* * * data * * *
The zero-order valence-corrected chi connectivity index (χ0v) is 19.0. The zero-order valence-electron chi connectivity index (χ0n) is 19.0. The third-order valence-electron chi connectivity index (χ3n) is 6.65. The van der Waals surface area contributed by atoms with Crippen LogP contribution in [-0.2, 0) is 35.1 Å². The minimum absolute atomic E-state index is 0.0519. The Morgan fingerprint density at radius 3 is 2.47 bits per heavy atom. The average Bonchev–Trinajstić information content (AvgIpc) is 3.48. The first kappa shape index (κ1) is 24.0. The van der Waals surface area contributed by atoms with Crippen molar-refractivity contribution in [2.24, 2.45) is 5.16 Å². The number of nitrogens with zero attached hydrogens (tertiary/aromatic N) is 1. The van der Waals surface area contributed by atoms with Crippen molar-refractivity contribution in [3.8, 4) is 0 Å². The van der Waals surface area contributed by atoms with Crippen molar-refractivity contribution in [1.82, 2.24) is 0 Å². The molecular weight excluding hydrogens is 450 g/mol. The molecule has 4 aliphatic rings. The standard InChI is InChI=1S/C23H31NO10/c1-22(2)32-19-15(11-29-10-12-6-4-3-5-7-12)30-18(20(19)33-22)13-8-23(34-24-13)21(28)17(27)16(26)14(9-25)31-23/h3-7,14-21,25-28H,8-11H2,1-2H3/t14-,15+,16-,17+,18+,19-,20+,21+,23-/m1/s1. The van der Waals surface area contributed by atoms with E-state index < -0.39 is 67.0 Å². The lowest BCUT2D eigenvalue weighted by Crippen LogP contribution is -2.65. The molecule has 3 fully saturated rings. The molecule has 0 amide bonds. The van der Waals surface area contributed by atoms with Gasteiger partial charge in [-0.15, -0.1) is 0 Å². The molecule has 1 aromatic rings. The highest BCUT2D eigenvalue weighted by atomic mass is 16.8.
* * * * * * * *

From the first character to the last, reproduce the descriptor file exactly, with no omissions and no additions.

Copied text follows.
The zero-order valence-corrected chi connectivity index (χ0v) is 19.0. The zero-order valence-electron chi connectivity index (χ0n) is 19.0. The third-order valence-electron chi connectivity index (χ3n) is 6.65. The van der Waals surface area contributed by atoms with Crippen LogP contribution in [-0.2, 0) is 35.1 Å². The minimum absolute atomic E-state index is 0.0519. The Morgan fingerprint density at radius 3 is 2.47 bits per heavy atom. The average Bonchev–Trinajstić information content (AvgIpc) is 3.48. The first kappa shape index (κ1) is 24.0. The van der Waals surface area contributed by atoms with Crippen molar-refractivity contribution in [2.24, 2.45) is 5.16 Å². The number of nitrogens with zero attached hydrogens (tertiary/aromatic N) is 1. The van der Waals surface area contributed by atoms with Crippen molar-refractivity contribution in [3.8, 4) is 0 Å². The van der Waals surface area contributed by atoms with Crippen molar-refractivity contribution in [1.82, 2.24) is 0 Å². The molecular weight excluding hydrogens is 450 g/mol. The molecule has 4 aliphatic rings. The standard InChI is InChI=1S/C23H31NO10/c1-22(2)32-19-15(11-29-10-12-6-4-3-5-7-12)30-18(20(19)33-22)13-8-23(34-24-13)21(28)17(27)16(26)14(9-25)31-23/h3-7,14-21,25-28H,8-11H2,1-2H3/t14-,15+,16-,17+,18+,19-,20+,21+,23-/m1/s1. The van der Waals surface area contributed by atoms with E-state index < -0.39 is 67.0 Å². The lowest BCUT2D eigenvalue weighted by Crippen LogP contribution is -2.65. The molecule has 3 fully saturated rings. The molecule has 0 amide bonds. The van der Waals surface area contributed by atoms with Gasteiger partial charge in [-0.15, -0.1) is 0 Å². The molecule has 1 aromatic rings. The highest BCUT2D eigenvalue weighted by atomic mass is 16.8.